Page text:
Police Unveil Motorcycle, Canine Units

Contact: Kathy Johnson

Photo of Officer Robert Turner and Becka
Becka and Officer Robert Turner

Photo of UK Police motorcycle
UK Police motorcycle

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LEXINGTON, Ky. (Sept. 23, 2004) -- An explosives’ detection dog and a motorcycle detail are the latest in the University of Kentucky Police Department’s additions to address safety and security on campus.

The UK Police Department recently became only the second university in the country to receive an explosives detection dog from the federal Bureau of Alcohol, Tobacco, Firearms and Explosives. UKPD received the dog and training for its handler, Officer Robert Turner, at no cost to the department.

“The ATF selects different police agencies to receive dogs and training with the stipulation that the handler must adhere to strict guidelines and be available when the ATF may require assistance on a national level,” said UK Police Chief Fred Otto. “I am very proud that UK was chosen for this program.”

Turner and the16-month-old black Labrador named Becka attended an intensive 10-week training program at the United States Customs and ATF canine training facility in Front Royal, Va.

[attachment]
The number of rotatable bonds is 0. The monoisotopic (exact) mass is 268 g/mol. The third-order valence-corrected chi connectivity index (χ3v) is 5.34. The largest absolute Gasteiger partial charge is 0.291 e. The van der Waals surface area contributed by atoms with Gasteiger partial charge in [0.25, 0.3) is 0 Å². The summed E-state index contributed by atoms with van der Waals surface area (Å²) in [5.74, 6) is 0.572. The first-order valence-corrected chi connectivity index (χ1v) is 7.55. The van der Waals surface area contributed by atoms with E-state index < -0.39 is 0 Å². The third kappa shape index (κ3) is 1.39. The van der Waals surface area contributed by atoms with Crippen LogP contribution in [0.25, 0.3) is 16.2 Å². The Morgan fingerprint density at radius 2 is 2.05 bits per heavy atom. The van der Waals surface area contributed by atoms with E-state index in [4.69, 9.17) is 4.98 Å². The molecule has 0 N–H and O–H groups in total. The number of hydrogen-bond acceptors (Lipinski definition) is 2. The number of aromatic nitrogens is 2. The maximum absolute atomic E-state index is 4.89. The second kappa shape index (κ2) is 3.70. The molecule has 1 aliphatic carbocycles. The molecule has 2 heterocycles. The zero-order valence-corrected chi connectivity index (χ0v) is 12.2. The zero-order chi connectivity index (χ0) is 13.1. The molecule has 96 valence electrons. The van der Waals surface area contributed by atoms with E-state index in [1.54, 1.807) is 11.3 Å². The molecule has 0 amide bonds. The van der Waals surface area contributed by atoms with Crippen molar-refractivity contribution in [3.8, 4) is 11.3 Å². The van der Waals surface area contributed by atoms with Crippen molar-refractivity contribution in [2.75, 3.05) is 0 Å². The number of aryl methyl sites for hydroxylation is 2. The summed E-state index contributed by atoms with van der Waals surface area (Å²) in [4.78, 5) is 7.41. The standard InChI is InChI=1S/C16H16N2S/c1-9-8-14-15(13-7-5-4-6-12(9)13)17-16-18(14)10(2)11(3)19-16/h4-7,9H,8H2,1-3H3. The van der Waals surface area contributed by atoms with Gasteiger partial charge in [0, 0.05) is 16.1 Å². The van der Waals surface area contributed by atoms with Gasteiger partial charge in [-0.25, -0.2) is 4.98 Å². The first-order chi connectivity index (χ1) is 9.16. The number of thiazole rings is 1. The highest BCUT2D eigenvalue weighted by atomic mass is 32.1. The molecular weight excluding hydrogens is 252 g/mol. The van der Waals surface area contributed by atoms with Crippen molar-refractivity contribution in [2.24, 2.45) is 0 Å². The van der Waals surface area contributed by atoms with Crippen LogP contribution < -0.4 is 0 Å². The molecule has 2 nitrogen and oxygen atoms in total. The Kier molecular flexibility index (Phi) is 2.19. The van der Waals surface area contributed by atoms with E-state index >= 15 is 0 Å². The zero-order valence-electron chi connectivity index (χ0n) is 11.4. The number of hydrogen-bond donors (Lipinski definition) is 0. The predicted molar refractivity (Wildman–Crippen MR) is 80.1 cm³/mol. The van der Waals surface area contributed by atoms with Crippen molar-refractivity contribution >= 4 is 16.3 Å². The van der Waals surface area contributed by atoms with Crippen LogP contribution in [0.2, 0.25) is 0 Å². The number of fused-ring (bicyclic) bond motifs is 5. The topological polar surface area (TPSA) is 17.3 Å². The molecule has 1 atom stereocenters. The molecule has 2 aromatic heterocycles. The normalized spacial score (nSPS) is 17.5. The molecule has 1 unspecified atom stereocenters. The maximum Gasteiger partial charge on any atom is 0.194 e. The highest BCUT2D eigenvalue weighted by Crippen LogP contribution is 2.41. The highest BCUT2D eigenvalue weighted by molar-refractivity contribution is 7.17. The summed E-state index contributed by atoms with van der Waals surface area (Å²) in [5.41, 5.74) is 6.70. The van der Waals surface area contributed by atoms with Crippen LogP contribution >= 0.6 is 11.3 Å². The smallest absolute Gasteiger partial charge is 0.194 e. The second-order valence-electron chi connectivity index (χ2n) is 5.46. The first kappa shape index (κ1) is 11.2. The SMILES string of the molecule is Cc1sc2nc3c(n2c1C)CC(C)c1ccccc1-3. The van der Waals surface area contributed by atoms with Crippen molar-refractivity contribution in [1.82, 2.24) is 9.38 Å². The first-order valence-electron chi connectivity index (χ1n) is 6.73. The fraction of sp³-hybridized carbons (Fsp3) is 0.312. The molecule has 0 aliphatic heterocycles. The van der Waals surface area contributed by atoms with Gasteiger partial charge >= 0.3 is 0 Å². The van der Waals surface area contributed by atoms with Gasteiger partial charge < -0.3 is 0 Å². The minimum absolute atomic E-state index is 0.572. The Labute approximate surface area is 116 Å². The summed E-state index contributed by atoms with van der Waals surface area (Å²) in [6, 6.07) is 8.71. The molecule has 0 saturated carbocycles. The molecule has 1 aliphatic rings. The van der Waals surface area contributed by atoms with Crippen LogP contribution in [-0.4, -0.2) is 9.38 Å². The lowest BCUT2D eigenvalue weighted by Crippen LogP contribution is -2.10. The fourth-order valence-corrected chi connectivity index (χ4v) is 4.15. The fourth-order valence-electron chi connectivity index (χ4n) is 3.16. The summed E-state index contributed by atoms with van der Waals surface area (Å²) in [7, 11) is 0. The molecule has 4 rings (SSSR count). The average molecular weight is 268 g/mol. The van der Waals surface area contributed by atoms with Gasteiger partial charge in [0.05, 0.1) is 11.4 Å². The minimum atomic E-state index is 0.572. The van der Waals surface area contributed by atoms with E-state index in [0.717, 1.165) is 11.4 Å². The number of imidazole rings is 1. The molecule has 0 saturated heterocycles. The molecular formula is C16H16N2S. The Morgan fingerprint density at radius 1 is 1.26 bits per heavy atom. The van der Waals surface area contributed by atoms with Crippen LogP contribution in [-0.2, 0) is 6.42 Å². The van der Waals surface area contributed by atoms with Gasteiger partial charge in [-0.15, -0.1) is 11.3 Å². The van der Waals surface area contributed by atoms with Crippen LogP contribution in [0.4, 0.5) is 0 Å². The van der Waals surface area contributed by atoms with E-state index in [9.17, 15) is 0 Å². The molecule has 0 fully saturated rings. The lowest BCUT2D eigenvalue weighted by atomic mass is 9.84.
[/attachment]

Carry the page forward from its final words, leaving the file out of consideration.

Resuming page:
“Having the bomb-detecting dog will allow us to respond better and quicker to threats, and we plan to use her at high security events such as football games at Commonwealth Stadium,” UK Police Major Joe Monroe said.

UKPD also added two motorcycles to its vehicle fleet for the first time. Lt. Bill Webb and Officer Bob Pearl attended a two-week police motorcycle operator training class offered by the Northwestern University Center for Public Safety in Des Moines, Iowa in August.

“This is one of the most physically and mentally challenging law enforcement training courses in the world,” said Monroe. “Less than eight hours of the 80-hour program was spent in the classroom, and the vast majority of time actually was spent on the motorcycle learning various skills and maneuvers.”

Monroe said the motorcycles are a good complement to the vehicle fleet. “They offer more versatility than the cruisers and more speed than the bicycles. The motorcycles will be used mainly during evening patrol hours.”


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